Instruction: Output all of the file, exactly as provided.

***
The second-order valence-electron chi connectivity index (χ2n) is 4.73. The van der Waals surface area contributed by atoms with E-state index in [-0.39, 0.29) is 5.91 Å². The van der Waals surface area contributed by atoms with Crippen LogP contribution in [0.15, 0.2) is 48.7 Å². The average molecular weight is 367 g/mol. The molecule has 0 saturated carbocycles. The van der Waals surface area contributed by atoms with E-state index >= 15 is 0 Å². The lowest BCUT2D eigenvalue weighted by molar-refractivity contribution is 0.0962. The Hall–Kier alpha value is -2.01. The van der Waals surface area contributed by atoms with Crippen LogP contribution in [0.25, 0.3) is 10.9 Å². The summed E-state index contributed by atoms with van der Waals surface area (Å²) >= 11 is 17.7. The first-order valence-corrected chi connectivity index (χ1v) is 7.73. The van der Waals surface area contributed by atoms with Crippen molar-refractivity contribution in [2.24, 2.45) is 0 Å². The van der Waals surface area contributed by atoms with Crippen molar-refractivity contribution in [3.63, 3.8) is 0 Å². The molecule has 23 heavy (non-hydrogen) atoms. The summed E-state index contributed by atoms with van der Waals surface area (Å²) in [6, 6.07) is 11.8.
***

The second-order valence-electron chi connectivity index (χ2n) is 4.73. The van der Waals surface area contributed by atoms with E-state index in [-0.39, 0.29) is 5.91 Å². The van der Waals surface area contributed by atoms with Crippen LogP contribution in [0.15, 0.2) is 48.7 Å². The average molecular weight is 367 g/mol. The molecule has 0 saturated carbocycles. The van der Waals surface area contributed by atoms with E-state index >= 15 is 0 Å². The lowest BCUT2D eigenvalue weighted by molar-refractivity contribution is 0.0962. The Hall–Kier alpha value is -2.01. The van der Waals surface area contributed by atoms with Crippen LogP contribution in [0.25, 0.3) is 10.9 Å². The summed E-state index contributed by atoms with van der Waals surface area (Å²) >= 11 is 17.7. The first-order valence-corrected chi connectivity index (χ1v) is 7.73. The van der Waals surface area contributed by atoms with Crippen molar-refractivity contribution in [2.24, 2.45) is 0 Å². The van der Waals surface area contributed by atoms with Crippen molar-refractivity contribution in [3.63, 3.8) is 0 Å². The molecule has 23 heavy (non-hydrogen) atoms. The summed E-state index contributed by atoms with van der Waals surface area (Å²) in [6, 6.07) is 11.8.